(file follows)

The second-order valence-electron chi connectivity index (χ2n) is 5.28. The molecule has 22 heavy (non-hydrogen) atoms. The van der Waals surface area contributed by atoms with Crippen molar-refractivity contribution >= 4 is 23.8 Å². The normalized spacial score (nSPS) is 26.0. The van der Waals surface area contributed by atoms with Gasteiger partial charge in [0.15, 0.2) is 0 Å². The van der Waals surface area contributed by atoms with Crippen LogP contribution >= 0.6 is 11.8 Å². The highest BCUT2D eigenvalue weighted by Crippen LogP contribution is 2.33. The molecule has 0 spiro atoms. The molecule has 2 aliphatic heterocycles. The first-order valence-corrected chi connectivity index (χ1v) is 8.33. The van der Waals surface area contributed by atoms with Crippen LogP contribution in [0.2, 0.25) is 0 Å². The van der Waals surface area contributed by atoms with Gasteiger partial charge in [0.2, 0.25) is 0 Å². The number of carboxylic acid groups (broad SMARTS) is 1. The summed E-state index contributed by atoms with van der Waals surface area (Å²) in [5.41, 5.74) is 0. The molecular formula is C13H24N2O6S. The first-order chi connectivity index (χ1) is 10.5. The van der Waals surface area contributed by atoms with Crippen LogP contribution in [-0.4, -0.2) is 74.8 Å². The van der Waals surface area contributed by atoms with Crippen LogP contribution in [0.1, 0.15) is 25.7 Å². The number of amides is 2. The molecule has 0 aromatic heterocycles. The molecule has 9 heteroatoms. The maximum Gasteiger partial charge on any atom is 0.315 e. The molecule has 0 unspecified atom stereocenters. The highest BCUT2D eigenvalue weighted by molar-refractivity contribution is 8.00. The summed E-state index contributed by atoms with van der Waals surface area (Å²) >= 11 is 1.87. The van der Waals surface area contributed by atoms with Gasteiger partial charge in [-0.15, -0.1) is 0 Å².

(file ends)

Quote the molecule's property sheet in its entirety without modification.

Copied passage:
The second-order valence-electron chi connectivity index (χ2n) is 5.28. The molecule has 22 heavy (non-hydrogen) atoms. The van der Waals surface area contributed by atoms with Crippen molar-refractivity contribution >= 4 is 23.8 Å². The normalized spacial score (nSPS) is 26.0. The van der Waals surface area contributed by atoms with Gasteiger partial charge in [0.15, 0.2) is 0 Å². The van der Waals surface area contributed by atoms with Crippen LogP contribution >= 0.6 is 11.8 Å². The highest BCUT2D eigenvalue weighted by Crippen LogP contribution is 2.33. The molecule has 0 spiro atoms. The molecule has 2 aliphatic heterocycles. The first-order valence-corrected chi connectivity index (χ1v) is 8.33. The van der Waals surface area contributed by atoms with Crippen LogP contribution in [0.2, 0.25) is 0 Å². The van der Waals surface area contributed by atoms with Gasteiger partial charge in [0.2, 0.25) is 0 Å². The number of carboxylic acid groups (broad SMARTS) is 1. The summed E-state index contributed by atoms with van der Waals surface area (Å²) in [5.41, 5.74) is 0. The molecular formula is C13H24N2O6S. The first-order chi connectivity index (χ1) is 10.5. The van der Waals surface area contributed by atoms with Crippen LogP contribution in [-0.4, -0.2) is 74.8 Å². The van der Waals surface area contributed by atoms with Crippen LogP contribution in [0.1, 0.15) is 25.7 Å². The number of amides is 2. The molecule has 0 aromatic heterocycles. The molecule has 9 heteroatoms. The maximum Gasteiger partial charge on any atom is 0.315 e. The molecule has 0 unspecified atom stereocenters. The highest BCUT2D eigenvalue weighted by molar-refractivity contribution is 8.00. The summed E-state index contributed by atoms with van der Waals surface area (Å²) >= 11 is 1.87. The van der Waals surface area contributed by atoms with Gasteiger partial charge in [-0.15, -0.1) is 0 Å².